Charlotte Klipsinger couldn’t believe it had come to this – on Valentine’s Day, in her favorite room in the house, the little sunroom where she had spent so many stolen afternoons with Bertrand.
Who could have guessed that, having never deviated from his accustomed schedule in thirty-two years of marriage, Ned would think to come home on the four o’clock train, with a six-dollar bunch of flowers and a plan to take her to Red Robin for the early-bird dinner special?
And now Ned’s hands were closed around Bertrand’s throat, squeezing the last of the life out of him. Bertrand’s eyes were beginning to bulge from his head and his tongue protruded from his mouth and he was no longer making any sounds at all. Charlotte knew she couldn’t stop Ned – him of the Georgia Bulldogs defensive line, of the decades of pot roast and buttered potatoes – not with her rheumatoid arthritis and weak shoulders. Not without a weapon. Frantically she scrabbled at the desk behind her, keeping her eyes fixed on Ned, willing him not to notice.
Her hands found the letter opener.
“I warned you, Charlotte,” Ned shouted. Spittle collected at the corners of his mouth. “I told you if it happened again, I’d kill him! I just wish now I’d killed Glover, too.”
Charlotte let out a wail of frustration. “You’ve never understood! All these years you’ve been so distant, all the travel, the late nights, and then you come home and it’s nothing but your sports and your ESPN! I needed warmth, Ned, I needed someone to hold, and you – you were as cold as a man could be –“
“It’s no excuse!” Ned roared. “You know what it does to me. Just thinking about it, Charlotte – I can’t even breathe. It practically killed me the last time. Or was that your plan? Was it?”
Charlotte’s hand closed on the porcelain handle of the letter opener. It was a pretty thing, painted with a garland of roses – how she loved her pretty things. She adored this room, her sanctuary, the one place - with the needlepoint cushions and the chintz drapes, the silk flowers and the Limoges teacups in the curio cabinet – that Ned never entered.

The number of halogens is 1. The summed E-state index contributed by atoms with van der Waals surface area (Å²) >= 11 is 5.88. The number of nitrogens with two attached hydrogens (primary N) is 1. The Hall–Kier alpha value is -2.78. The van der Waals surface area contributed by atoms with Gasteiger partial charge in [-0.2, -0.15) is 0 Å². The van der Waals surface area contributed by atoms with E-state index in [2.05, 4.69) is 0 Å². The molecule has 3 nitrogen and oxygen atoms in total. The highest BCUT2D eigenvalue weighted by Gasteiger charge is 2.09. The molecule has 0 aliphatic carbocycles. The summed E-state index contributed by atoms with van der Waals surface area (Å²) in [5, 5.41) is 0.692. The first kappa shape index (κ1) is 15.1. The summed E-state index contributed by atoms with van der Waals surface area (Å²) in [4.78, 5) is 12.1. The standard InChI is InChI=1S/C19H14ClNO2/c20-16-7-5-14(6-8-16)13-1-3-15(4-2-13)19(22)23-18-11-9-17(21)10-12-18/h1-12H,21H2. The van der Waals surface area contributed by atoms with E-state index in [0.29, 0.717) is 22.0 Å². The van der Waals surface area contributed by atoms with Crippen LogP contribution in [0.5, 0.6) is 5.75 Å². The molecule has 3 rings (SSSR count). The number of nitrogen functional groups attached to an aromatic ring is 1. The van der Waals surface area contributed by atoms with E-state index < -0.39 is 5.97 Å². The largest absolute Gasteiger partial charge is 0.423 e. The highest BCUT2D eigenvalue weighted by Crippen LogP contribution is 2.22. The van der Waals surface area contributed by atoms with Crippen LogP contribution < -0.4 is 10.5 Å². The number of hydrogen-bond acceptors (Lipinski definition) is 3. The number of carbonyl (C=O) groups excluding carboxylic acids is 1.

But Bertrand loved this room.
“What I don’t understand is how you could have thought you’d get away with it,” Ned snarled.
But she’d been so careful. They’d stuck to the arrangement, Bertrand coming to the back door at the appointed hour, then making his way silently out into the darkening evening before Ned came home, giving Charlotte time to straighten her clothes, plump the pillows, and start dinner. It had been so perfect.
Until today. “If you could have just left it alone,” she sobbed. “You never had to know.”
“But I would have found out!” Ned said. “I can’t believe you could be so stupid. You can never get rid of all the traces. Never.”
Even now she saw his eyes, swollen an angry red; heard how his voice had gone hoarse and raw. Deep down, she knew Ned was right. It had been crazy to think she could keep her secret. But she hadn’t been able to resist – not when she first saw Bertrand, with his brooding dark eyes and his lithe, strong body. And if she had lost the luster of her early years – if her own body had sagged and pillowed, if her hair was thin and gray, if her fingers were twisted by the ravages of the arthritis – well, dear Bertrand had never cared. He had loved her as passionately as she loved him.
The pain in her hand was excruciating, but she forced her fingers tight around the letter opener and drew it to her side, concealing it in the folds of her skirt. “I’ll kill you,” she whispered.
“Hah,” Ned said. “You crazy bitch, you would, wouldn’t you? You’d go to jail, over this – this worthless sack of -“
Charlotte sprung at him then, the wicked blade held straight in front of her, screaming a banshee wail as she drove it home, never hesitating as it sunk deep into her husband’s chest.
For a moment they both stared down at the handle, and then Ned’s expression changed to one of wonder, and at last he let go of Bertrand. His hands went to the weapon, as if to pull it out.
But it was too late. Too late for Ned, and, Charlotte saw with a seizing horror, too late for Bertrand as well, for as her husband crumpled to the floor, gasping and twitching, Bertrand lay limp upon the antique game table.
The light had left her beloved cat’s eyes forever.